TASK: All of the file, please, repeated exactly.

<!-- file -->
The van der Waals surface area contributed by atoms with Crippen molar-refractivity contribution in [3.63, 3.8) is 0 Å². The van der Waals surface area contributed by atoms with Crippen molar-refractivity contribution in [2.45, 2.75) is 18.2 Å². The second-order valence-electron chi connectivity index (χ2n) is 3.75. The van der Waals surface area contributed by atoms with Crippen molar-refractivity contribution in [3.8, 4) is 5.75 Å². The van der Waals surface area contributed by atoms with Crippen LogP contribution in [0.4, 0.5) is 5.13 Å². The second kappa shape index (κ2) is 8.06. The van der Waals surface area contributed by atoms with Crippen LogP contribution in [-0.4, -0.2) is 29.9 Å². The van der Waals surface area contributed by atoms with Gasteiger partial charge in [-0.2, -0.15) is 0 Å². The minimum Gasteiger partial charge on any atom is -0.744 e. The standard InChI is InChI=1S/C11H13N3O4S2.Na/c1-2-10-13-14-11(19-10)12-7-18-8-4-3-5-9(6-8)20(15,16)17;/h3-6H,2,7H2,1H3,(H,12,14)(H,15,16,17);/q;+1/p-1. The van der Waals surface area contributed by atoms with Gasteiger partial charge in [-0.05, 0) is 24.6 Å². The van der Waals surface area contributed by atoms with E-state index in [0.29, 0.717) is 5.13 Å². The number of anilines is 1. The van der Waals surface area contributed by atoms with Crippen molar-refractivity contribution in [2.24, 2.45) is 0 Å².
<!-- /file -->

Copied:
The van der Waals surface area contributed by atoms with Crippen molar-refractivity contribution in [3.63, 3.8) is 0 Å². The van der Waals surface area contributed by atoms with Crippen molar-refractivity contribution in [2.45, 2.75) is 18.2 Å². The second-order valence-electron chi connectivity index (χ2n) is 3.75. The van der Waals surface area contributed by atoms with Crippen molar-refractivity contribution in [3.8, 4) is 5.75 Å². The van der Waals surface area contributed by atoms with Crippen LogP contribution in [0.4, 0.5) is 5.13 Å². The second kappa shape index (κ2) is 8.06. The van der Waals surface area contributed by atoms with Crippen LogP contribution in [-0.4, -0.2) is 29.9 Å². The van der Waals surface area contributed by atoms with Gasteiger partial charge in [-0.2, -0.15) is 0 Å². The minimum Gasteiger partial charge on any atom is -0.744 e. The standard InChI is InChI=1S/C11H13N3O4S2.Na/c1-2-10-13-14-11(19-10)12-7-18-8-4-3-5-9(6-8)20(15,16)17;/h3-6H,2,7H2,1H3,(H,12,14)(H,15,16,17);/q;+1/p-1. The van der Waals surface area contributed by atoms with Gasteiger partial charge in [-0.05, 0) is 24.6 Å². The van der Waals surface area contributed by atoms with E-state index in [0.29, 0.717) is 5.13 Å². The number of anilines is 1. The van der Waals surface area contributed by atoms with Crippen molar-refractivity contribution in [2.24, 2.45) is 0 Å².